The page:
Shows once considered risky bets rack up noms

When “Glee” and “Modern Family” earned their Peabody kudos in March, “Family” co-creator Steve Levitan joked that the shows were eventually going to have to settle their burgeoning rivalry with a “spirited dance fight.”

That fight would probably make a good pay-per-view offering now that both shows have capped their charmed frosh seasons with a passel of Primetime Emmy nominations. “Glee” led all series with 19 bids; “Modern Family” wasn’t far behind with 14.

The shows share more than a common studio, 20th Century Fox TV. Both have large ensemble casts that swarmed Emmy’s comedy acting categories — and both were considered risky bets for their respective nets.

Fox’s “Glee” broke the curse of “Cop Rock” by proving that tuners can work in a primetime series format. ABC’s “Modern Family” was the first purely domestic laffer to click with auds in a long time.

Although the “Family” pilot had strong buzz in the creative community, there was skepticism about whether the show could maintain its mockumentary format without getting tiresome. By the time the Delgado-Pritchett/Dunphy/Pritchett-Tucker clan gathered for the family portrait and mud fight that was the focus of the show’s season finale, those doubts were long gone.

There is a healthy rivalry between the shows, but it’s a friendly one. It helps that they don’t have to compete for studio turf — “Glee” shoots on the Paramount lot, “Family” at 20th — and it really helps that both have achieved an impressive level of acclaim and ratings in a short time.

Twentieth Century Fox TV chairs Gary Newman and Dana Walden have likened the situation to being the parents of tennis stars Venus and Serena Williams and having to watch them play each other — in the Wednesday 9 p.m. timeslot.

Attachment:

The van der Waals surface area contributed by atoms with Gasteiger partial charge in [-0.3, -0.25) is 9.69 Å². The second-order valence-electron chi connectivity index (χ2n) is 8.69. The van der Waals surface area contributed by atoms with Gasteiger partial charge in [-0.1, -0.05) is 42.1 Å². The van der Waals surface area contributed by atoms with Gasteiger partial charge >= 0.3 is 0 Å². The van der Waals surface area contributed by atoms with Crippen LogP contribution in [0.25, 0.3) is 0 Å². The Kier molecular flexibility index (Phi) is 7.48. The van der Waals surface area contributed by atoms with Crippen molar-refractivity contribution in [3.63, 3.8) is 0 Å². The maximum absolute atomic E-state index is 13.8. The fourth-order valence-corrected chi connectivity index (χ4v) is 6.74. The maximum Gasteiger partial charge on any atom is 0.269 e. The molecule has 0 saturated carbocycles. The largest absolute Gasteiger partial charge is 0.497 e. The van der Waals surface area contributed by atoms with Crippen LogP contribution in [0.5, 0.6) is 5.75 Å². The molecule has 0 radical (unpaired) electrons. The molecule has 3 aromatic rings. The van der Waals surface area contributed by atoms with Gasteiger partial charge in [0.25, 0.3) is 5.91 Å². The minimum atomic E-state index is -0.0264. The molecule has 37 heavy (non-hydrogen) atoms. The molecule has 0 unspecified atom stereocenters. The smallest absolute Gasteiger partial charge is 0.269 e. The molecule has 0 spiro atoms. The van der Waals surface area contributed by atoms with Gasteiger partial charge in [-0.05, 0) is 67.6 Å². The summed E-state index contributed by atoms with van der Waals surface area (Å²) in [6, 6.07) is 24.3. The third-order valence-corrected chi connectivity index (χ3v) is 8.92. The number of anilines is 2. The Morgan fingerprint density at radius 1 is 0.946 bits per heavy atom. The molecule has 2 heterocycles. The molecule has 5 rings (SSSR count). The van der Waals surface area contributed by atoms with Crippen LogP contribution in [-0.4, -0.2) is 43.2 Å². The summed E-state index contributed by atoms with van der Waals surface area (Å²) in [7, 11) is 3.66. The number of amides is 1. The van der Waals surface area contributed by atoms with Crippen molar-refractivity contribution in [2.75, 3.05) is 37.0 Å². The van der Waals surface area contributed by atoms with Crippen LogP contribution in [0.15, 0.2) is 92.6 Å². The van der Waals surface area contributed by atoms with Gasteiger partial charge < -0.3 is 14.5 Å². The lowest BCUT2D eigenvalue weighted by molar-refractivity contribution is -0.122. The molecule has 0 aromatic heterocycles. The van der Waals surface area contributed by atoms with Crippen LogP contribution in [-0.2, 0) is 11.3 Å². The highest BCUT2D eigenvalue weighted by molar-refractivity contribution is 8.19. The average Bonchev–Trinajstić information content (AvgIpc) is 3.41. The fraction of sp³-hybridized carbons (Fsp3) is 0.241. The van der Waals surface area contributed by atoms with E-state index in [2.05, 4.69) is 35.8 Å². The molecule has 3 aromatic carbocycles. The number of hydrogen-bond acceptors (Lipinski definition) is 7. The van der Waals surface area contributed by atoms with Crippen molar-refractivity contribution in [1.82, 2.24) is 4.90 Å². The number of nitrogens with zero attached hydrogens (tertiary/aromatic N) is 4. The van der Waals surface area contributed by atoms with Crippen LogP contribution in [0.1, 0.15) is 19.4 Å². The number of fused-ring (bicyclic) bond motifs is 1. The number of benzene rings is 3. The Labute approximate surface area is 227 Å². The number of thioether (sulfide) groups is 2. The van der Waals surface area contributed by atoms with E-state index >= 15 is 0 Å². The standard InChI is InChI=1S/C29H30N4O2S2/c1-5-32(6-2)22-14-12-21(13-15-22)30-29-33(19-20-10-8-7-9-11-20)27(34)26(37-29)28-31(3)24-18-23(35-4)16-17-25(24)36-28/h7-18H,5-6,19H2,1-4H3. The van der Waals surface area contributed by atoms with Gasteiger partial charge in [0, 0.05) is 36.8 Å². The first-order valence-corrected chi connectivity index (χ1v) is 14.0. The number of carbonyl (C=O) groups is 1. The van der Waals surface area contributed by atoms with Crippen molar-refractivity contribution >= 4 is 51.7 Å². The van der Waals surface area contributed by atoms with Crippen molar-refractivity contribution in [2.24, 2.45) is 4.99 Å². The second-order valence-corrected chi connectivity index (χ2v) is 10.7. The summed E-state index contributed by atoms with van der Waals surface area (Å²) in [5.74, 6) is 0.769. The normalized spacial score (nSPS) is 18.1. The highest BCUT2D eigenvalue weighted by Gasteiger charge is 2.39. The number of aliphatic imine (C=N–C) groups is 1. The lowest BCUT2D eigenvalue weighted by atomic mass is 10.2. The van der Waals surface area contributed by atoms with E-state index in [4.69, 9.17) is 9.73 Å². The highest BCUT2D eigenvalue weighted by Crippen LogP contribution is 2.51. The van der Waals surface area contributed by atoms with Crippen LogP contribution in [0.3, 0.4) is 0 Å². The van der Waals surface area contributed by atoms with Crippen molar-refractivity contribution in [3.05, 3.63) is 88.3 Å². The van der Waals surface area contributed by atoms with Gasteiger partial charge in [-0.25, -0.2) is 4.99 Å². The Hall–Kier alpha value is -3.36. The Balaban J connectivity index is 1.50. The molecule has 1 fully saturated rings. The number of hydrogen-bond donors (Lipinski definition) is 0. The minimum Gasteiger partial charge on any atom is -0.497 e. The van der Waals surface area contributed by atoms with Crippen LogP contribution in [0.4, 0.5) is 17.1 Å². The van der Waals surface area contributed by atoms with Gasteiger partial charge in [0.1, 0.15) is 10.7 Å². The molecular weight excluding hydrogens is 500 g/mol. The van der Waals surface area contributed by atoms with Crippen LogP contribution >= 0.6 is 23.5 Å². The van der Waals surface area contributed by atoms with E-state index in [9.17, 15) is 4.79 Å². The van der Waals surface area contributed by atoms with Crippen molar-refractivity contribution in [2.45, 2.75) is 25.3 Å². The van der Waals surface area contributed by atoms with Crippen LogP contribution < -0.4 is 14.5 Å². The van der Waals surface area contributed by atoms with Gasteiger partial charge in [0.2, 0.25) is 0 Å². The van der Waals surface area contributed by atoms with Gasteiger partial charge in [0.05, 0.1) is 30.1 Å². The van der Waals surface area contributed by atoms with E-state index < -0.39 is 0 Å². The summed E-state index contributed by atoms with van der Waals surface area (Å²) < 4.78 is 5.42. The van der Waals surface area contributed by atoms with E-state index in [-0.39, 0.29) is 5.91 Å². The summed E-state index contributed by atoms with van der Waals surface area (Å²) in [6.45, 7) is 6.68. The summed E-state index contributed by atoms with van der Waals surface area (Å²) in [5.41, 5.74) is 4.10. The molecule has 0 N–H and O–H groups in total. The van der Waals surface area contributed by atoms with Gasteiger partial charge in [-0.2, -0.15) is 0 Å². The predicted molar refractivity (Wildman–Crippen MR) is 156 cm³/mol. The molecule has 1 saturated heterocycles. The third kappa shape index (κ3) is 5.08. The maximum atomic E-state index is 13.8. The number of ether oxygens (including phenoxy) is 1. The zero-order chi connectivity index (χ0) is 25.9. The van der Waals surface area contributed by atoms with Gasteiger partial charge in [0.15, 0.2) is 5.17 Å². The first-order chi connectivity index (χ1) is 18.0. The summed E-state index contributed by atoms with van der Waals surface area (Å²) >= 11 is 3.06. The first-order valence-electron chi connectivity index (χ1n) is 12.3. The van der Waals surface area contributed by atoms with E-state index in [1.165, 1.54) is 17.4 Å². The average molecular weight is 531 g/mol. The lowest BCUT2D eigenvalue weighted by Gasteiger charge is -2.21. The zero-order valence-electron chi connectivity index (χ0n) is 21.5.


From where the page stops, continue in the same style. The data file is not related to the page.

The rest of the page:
“I feel like Dana and Gary are the parents of two very loud, bossy daughters. I think I’m Serena and (“Family”) is Venus,” Murphy said. “But I’m thrilled for them. We were both shows that should not have worked. When we were both doing our pilots, people around town were saying, ‘Why are you doing that? It’ll never work.’ … I do feel like we’re a part of the same family — we’re always at the same events, and we hang out together.”

Levitan shares Murphy’s sentiment. “We both lament the fact that we are constantly put in this position where we have to compete — not that we’re complaining,” Levitan said.

There’s a little more fire to the competish among the thesps. “Glee” landed lead comedy acting noms for Matthew Morrison and Lea Michele. In the supporting comedy actor heat, “Family’s” Ty Burrell, Jesse Tyler Ferguson and Eric Stonestreet will go up against “Glee’s” Chris Colfer. For supporting actress, “Family’s” Julie Bowen and Sofia Vergara will square off against “Glee’s” Jane Lynch. They’ll also go at it in the comedy guest star field (“Family’s” Fred Willard, “Glee’s” Neil Patrick Harris, Kristin Chenoweth and Mike O’Malley) and for comedy writing, directing and casting kudos.

“It’s like the Mets and the Yankees — and we get to be the Mets,” quipped Burrell (a die-hard Mets fan). Stonestreet added a little sass: “We know as a cast that we are funny, and ‘Glee’ must know they are funny if they are being mentioned next to us,” he said.

Much like her onscreen character, Michele found a way to accentuate the positive.

“It is so important to have these shows on TV that are so different from anything else and work for both fans and critics,” she said.”Glee” has the edge on “Family” in the looks department, grabbing two bids in both the hairstyling and makeup categories.

For the parents, it’ll be a long seven weeks until the winners are announced on Aug. 29.

“Gary and I love our children equally,” Walden said. “In a perfect world, it wouldn’t have been my choice to have these two shows competing against each other. But we didn’t have the luxury of picking different categories for the shows.”

Newman jokes that his experience as the father of twins has come in handy of late.

“The funny thing is that as a parent of twins, you’re usually as happy as your least happy child,” he said. “Fortunately, in this case, both children are very happy. We’ll do everything in our power to support both shows.”

(Justin Kroll and Stuart Levine contributed to this report.)

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